The reality is simple. Games are products. Products take time to make. They're not a repository for messaging, that's a bi-product. Sometimes we have to wait 3 years for our fave game to drop, and in that time we find other things to do. Social media isn't passive. Chatting in games mostly is. Even if we're engrossed in a flamewar on League of Legends, tomorrow is another day but the chat is often gone. On Twitter? Not so much. Social media judges us; games don't have the time to—we’re instanced but not walled in—we progress through stories, we don't stand and wait in line for likes after replies. It would be lovely to aspire to games as the panacea for everything that's wrong with social media but instead why don't we use games as something positive rather than use it as a stick to beat us all with? I'd love to see games as a new form of social media but do we need that much choice? Some of the best games ever made never see the light of day because of this type of suffocation. Games are to be discovered and played, they are to be enjoyed, they are communities to immerse into but can't meet the criteria of instant messaging that threads through life unless we stand still. It’s the dichotomy of development.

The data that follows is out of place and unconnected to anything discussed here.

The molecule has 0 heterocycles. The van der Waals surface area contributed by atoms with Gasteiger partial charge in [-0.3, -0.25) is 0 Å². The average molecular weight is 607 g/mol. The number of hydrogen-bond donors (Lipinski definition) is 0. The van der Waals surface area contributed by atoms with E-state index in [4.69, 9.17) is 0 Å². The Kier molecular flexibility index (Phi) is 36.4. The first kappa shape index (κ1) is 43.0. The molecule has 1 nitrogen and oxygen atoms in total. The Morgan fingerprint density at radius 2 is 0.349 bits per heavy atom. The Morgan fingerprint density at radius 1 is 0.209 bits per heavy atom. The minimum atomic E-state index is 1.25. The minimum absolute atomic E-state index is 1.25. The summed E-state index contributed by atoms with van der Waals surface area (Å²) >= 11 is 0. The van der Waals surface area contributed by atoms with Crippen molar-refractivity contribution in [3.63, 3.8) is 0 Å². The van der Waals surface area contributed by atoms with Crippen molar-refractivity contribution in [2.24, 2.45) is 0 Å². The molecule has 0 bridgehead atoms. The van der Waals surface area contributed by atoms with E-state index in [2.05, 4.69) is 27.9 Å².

Is the Medium Really the Message?

Marshall McLuhan famously suggested that the medium itself influences how the message is perceived and understood. In the case of games as social media, the medium undoubtedly shapes the message. While social networks prioritise textual communication, games offer a more immersive and experiential way to connect with others.